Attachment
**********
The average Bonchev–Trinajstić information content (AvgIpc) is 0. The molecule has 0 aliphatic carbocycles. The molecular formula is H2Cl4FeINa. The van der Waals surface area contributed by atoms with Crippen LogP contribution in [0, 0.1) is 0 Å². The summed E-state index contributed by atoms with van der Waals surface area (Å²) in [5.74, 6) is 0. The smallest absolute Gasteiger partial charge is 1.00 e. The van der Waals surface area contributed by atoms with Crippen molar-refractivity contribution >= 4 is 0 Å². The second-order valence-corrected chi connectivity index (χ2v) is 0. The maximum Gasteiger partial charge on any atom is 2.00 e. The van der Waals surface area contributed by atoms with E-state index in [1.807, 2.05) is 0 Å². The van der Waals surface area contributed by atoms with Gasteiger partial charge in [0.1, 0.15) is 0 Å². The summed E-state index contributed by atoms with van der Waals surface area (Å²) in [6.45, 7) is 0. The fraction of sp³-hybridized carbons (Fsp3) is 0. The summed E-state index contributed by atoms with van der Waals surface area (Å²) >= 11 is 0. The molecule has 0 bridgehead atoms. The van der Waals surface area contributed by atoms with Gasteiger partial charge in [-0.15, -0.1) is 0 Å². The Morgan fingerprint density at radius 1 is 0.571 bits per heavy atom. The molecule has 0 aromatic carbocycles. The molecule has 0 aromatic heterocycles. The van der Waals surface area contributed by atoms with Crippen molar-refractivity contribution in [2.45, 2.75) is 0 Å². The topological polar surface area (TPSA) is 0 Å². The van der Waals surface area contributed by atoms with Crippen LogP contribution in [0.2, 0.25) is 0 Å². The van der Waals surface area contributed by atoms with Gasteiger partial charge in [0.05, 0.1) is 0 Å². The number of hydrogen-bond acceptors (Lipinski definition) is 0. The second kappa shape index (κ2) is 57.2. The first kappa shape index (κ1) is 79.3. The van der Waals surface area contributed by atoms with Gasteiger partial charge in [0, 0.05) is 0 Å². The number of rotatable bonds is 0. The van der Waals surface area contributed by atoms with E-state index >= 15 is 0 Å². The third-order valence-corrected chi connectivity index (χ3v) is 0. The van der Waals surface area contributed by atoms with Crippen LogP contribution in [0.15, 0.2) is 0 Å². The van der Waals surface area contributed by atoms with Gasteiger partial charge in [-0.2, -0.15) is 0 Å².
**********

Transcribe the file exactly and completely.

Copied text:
The average Bonchev–Trinajstić information content (AvgIpc) is 0. The molecule has 0 aliphatic carbocycles. The molecular formula is H2Cl4FeINa. The van der Waals surface area contributed by atoms with Crippen LogP contribution in [0, 0.1) is 0 Å². The summed E-state index contributed by atoms with van der Waals surface area (Å²) in [5.74, 6) is 0. The smallest absolute Gasteiger partial charge is 1.00 e. The van der Waals surface area contributed by atoms with Crippen molar-refractivity contribution >= 4 is 0 Å². The second-order valence-corrected chi connectivity index (χ2v) is 0. The maximum Gasteiger partial charge on any atom is 2.00 e. The van der Waals surface area contributed by atoms with E-state index in [1.807, 2.05) is 0 Å². The van der Waals surface area contributed by atoms with Gasteiger partial charge in [0.1, 0.15) is 0 Å². The summed E-state index contributed by atoms with van der Waals surface area (Å²) in [6.45, 7) is 0. The fraction of sp³-hybridized carbons (Fsp3) is 0. The summed E-state index contributed by atoms with van der Waals surface area (Å²) >= 11 is 0. The molecule has 0 bridgehead atoms. The van der Waals surface area contributed by atoms with Gasteiger partial charge in [-0.15, -0.1) is 0 Å². The Morgan fingerprint density at radius 1 is 0.571 bits per heavy atom. The molecule has 0 aromatic carbocycles. The molecule has 0 aromatic heterocycles. The van der Waals surface area contributed by atoms with Crippen molar-refractivity contribution in [2.45, 2.75) is 0 Å². The topological polar surface area (TPSA) is 0 Å². The van der Waals surface area contributed by atoms with Crippen LogP contribution in [0.2, 0.25) is 0 Å². The van der Waals surface area contributed by atoms with Gasteiger partial charge in [0.05, 0.1) is 0 Å². The number of hydrogen-bond acceptors (Lipinski definition) is 0. The second kappa shape index (κ2) is 57.2. The first kappa shape index (κ1) is 79.3. The van der Waals surface area contributed by atoms with Gasteiger partial charge in [0, 0.05) is 0 Å². The number of rotatable bonds is 0. The van der Waals surface area contributed by atoms with E-state index >= 15 is 0 Å². The third-order valence-corrected chi connectivity index (χ3v) is 0. The van der Waals surface area contributed by atoms with Crippen LogP contribution in [0.15, 0.2) is 0 Å². The van der Waals surface area contributed by atoms with Gasteiger partial charge in [-0.2, -0.15) is 0 Å².